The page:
Preview of the Mango Haat- That's Mango-gasm for you!
"Where am I?" - I was certainly lost, sinking deep into the rich history of Bengal..the history that is certainly not restricted to pages of the dreaded textbooks but has found it's true manifestation through the luscious gems that it has left behind. And there you go, a fascinating 'look-back' into an era that not only depicted 'prominence' but gifted us some of the best breed of mangoes and it's associated cuisines? - I would take that any day.
Mango Haat at ITC Sonar,Kolkata
Have you heard of Bimli, which carries a classic legend direct from the enchanting history from the Nawabs’ era. During the rule of Mir Jafar, a maid called Bimli worked hard in the leisure garden of the Nawab. While being pleased with her work the Nawab named a new verity of mango that was being cultivating in his garden “Bimli’. Yes Bimli is the name of one of the sweetest and fleshy Mangoes that Murshidabad takes the pride of cultivating it. Or what about Kohitoor the most legendary Nawabi Mango from Hakim Aga Mohammadi Bagh which would only pluck by hands and would be kept wrapped in cotton wool to keep it fresh. After every 12 hours, the mango has to change its position to ripe uniformly and should be cut with a sharp bamboo wedge but not by a knife.
Murshidabad Heritage Festival to highlight Indian heritage
KOLKATA: The seat of the Nawab of Bengal, Siraj ud Daullah, will resound with the echoes of history again. The first Murshidabad Heritage Festival is unfolding in Murshídabad between December 17 and December 18. The fest will highlight Indian heritage with a special emphasis on the distinctive culture of Murshìdabad.
A cookbook turns the spotlight on the little-known sheherwali cuisine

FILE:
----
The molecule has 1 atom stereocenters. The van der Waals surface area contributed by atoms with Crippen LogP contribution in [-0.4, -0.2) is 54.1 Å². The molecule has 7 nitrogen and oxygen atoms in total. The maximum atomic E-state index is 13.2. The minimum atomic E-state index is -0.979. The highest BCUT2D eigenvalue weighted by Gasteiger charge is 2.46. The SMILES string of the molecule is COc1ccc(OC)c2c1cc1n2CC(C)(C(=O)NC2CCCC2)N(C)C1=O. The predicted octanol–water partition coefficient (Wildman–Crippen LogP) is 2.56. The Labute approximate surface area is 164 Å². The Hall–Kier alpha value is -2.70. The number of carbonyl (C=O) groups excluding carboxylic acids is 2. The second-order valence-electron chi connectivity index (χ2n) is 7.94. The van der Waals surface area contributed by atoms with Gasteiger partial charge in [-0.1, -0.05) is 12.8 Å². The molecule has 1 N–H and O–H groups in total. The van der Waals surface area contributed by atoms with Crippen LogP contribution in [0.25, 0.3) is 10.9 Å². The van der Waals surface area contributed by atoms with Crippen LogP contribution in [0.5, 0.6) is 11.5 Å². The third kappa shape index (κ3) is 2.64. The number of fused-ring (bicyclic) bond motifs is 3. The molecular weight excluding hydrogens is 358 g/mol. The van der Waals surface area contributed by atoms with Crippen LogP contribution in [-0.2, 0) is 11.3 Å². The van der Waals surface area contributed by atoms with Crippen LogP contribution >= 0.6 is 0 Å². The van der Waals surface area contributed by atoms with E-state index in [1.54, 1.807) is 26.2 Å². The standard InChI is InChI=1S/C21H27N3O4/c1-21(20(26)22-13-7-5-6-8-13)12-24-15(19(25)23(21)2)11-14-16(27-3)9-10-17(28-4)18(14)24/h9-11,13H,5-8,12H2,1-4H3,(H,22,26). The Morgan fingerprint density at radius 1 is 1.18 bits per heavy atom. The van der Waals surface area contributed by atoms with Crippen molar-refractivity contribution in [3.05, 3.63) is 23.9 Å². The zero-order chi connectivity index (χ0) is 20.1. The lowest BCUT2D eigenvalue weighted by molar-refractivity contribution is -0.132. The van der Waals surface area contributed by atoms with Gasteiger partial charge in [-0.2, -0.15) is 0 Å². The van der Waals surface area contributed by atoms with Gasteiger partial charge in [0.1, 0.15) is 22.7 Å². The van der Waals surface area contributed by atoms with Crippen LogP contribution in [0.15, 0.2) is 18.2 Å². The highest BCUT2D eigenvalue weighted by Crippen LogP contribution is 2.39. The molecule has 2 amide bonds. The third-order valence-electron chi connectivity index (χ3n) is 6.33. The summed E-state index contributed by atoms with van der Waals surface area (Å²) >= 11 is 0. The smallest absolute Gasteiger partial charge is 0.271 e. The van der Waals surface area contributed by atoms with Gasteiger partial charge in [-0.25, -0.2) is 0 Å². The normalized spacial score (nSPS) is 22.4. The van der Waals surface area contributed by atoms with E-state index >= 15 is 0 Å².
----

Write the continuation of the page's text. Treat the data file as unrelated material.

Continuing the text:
They came across the dry deserts of Rajasthan to the lush green lands of Bengal and made the small town of Murshidabad their home. This small community of Oswal Jains came to be called the city dwellers or Sheherwalis.
Sheherwali: Regal Veg Cuisine of Murshidabad launched
The book is a tribute by Mr. Chopra to the Sheherwali culture and ethos. Not to mention their delicious cuisine that was at the centre of thoughts and events: steaming hot puris and red kachoris with red chilli pickle and green chutney, vegetables prepared in many ways with subtle variations in tastes and flavours and so on.
Sri Sri Ravi Shankar to promote heritage of Murshidabad
The Art of Living teacher has been roped in by city-based Murshidabad Heritage Development Society (MHDS) to speak on the importance of preserving and conserving the heritage of Murshidabad which was the capital of the Province of Bengal including Bihar and Orissa in the 18th century.
Taste of Jains from Murshidabad comes to city
Evolved from a confluence of multiple cuisines, it is still the mainstay in the Sheherwali households of Kolkata. But with community now experiencing reverse migration and the young ones moving to other cities, a shadow has been cast over the cuisine's survival.
Tasting Shehrwali Cuisine at ITC Sonar
When a hardcore non-vegetarian girl received an invite from ITC Sonar for a tasting of pure vegetarian Sheherwali cuisine, her first reaction was “Sounds interesting but how do I have a whole meal without fish, meat, potato, garlic and onion??”. It was the first time she heard about the Sheherwalis, the Jain community from the havelis of Murshidabad and she spent some time researching on their history and their food. She got really interested and eagerly looked forward to her meal at the ITC Sonar Eden Pavilion.
In the company of the Sheherwalis
It was not about eating a meal. Or sampling a culinary spread. It was instead a walk down memory lane.